Brazil rejects Russia's Sputnik V vaccine, citing safety concerns
Brazilian health regulators said this week they will not recommend importing Russia's Sputnik V vaccine, citing unknowns and safety concerns about the shot's development and manufacturing.
The big picture: Brazil has seen a recent surge in COVID-related cases and deaths, driven by relaxed mitigation measures and a more contagious local variant that has overwhelmed the country's health system. To date, roughly 6% of Brazil's population has been inoculated against the coronavirus, Bloomberg reports.
- The rejection also sets back Russia’s effort to build diplomatic relations backed by adoption of its vaccine.
The state of play: The Brazilian health authority, Anvisa, cited problems with the clinical studies and insufficient data as its reasons for rejecting the vaccine. All five of Anvisa's directors voted against importing the Russian shot.
Context: Sputnik V demonstrated 91.6% efficacy against COVID-19, according to a peer-reviewed analysis of a large clinical trial published in the medical journal The Lancet in February.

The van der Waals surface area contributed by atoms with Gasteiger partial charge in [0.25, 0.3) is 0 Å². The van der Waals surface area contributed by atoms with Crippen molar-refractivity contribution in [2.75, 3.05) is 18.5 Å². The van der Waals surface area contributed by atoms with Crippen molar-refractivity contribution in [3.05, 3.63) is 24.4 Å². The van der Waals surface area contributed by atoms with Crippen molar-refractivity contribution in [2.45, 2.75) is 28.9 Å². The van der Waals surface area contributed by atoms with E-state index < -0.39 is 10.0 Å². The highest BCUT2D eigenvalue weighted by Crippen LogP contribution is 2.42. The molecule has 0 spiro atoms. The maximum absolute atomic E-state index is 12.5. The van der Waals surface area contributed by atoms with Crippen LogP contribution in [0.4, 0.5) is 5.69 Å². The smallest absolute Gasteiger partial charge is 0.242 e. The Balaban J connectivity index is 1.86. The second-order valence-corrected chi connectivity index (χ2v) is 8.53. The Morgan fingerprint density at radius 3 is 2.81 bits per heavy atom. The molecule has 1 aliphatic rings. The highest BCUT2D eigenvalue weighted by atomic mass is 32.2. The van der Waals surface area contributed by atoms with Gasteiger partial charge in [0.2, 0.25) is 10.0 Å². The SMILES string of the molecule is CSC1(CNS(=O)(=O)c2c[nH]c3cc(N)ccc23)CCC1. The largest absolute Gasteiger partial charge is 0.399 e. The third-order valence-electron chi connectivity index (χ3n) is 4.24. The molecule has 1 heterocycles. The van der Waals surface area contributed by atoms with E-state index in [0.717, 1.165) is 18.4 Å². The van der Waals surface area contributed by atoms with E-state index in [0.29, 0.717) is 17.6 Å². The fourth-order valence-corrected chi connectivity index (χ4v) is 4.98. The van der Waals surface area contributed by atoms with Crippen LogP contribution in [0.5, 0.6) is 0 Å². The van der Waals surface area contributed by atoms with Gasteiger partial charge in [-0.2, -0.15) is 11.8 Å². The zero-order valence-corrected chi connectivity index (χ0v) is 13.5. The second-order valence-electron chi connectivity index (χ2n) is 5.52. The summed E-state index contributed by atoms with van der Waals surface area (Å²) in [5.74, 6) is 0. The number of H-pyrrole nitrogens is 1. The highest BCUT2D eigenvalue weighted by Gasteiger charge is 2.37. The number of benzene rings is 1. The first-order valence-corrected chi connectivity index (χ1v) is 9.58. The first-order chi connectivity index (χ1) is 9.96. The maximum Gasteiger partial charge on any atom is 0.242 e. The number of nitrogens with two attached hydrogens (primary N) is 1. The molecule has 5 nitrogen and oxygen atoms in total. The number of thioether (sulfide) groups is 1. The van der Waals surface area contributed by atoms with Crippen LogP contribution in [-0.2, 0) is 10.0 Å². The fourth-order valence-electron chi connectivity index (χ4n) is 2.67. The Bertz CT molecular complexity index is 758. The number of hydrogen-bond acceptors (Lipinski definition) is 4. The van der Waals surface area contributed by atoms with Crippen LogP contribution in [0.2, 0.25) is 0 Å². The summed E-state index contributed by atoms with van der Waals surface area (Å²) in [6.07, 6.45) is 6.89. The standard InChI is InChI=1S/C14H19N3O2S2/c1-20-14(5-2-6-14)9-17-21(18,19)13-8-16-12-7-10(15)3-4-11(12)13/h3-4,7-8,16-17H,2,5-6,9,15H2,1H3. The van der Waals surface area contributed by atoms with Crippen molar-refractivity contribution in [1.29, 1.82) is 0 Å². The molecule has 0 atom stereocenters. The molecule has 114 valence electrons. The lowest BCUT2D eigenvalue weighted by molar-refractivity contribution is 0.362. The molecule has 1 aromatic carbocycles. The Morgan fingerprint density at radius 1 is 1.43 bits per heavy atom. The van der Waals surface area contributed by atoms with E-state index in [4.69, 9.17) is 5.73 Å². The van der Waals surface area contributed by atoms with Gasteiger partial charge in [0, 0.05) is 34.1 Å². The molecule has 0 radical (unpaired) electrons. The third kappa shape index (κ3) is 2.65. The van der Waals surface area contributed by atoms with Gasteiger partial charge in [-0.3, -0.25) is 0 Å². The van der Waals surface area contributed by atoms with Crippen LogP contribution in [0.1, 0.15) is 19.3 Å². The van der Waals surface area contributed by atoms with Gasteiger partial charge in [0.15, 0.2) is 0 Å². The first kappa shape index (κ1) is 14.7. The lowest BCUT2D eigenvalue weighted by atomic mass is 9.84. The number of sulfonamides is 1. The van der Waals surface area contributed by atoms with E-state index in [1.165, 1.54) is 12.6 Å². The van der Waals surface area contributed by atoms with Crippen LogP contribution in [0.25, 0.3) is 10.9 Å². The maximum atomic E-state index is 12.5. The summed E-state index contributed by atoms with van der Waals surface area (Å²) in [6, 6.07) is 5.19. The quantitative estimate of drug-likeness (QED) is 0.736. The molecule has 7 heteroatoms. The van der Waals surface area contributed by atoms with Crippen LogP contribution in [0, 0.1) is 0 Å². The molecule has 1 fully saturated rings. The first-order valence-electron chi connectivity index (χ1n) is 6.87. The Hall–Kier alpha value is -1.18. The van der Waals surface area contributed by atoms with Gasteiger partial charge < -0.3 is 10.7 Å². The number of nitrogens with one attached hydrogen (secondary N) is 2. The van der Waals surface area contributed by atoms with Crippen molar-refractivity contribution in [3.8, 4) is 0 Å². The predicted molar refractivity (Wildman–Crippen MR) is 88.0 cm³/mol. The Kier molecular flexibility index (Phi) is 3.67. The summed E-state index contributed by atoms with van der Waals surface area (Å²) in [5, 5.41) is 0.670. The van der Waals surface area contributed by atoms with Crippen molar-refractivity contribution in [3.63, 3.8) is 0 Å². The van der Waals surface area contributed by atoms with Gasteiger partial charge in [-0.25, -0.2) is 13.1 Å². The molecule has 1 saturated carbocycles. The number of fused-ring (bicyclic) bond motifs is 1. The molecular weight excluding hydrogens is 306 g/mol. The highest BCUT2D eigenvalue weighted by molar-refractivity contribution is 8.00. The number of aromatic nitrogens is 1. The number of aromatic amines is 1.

- Sputnik V is under review by the European Union, and approved in 61 countries, per Bloomberg.
What they're saying: Anvisa said it found “worrying pieces of information” about the vaccine's manufacturing process. “The cells where adenoviruses are produced for the development of the vaccine allow their replication,” the regulatory agency added, saying that could lead to new infections, or even deaths.
- The other side: Sputnik's developers said in a statement that they addressed all the technical issues at a meeting with Anvisa “to demonstrate that these allegations have no scientific grounds and cannot be treated seriously in the scientific community and among international regulators.”
- “We need additional information on what this lack (of data) means, because there’s already more than enough data. If some data is lacking, it will be provided,” the Kremlin’s spokesperson Dmitry Peskov told reporters on Tuesday.
- A tweet from the official Sputnik Twitter account said Brazil's decision “was of a political nature” and had “nothing to do with access to information or science,” alleging the U.S. had convinced Brazil to deny approval.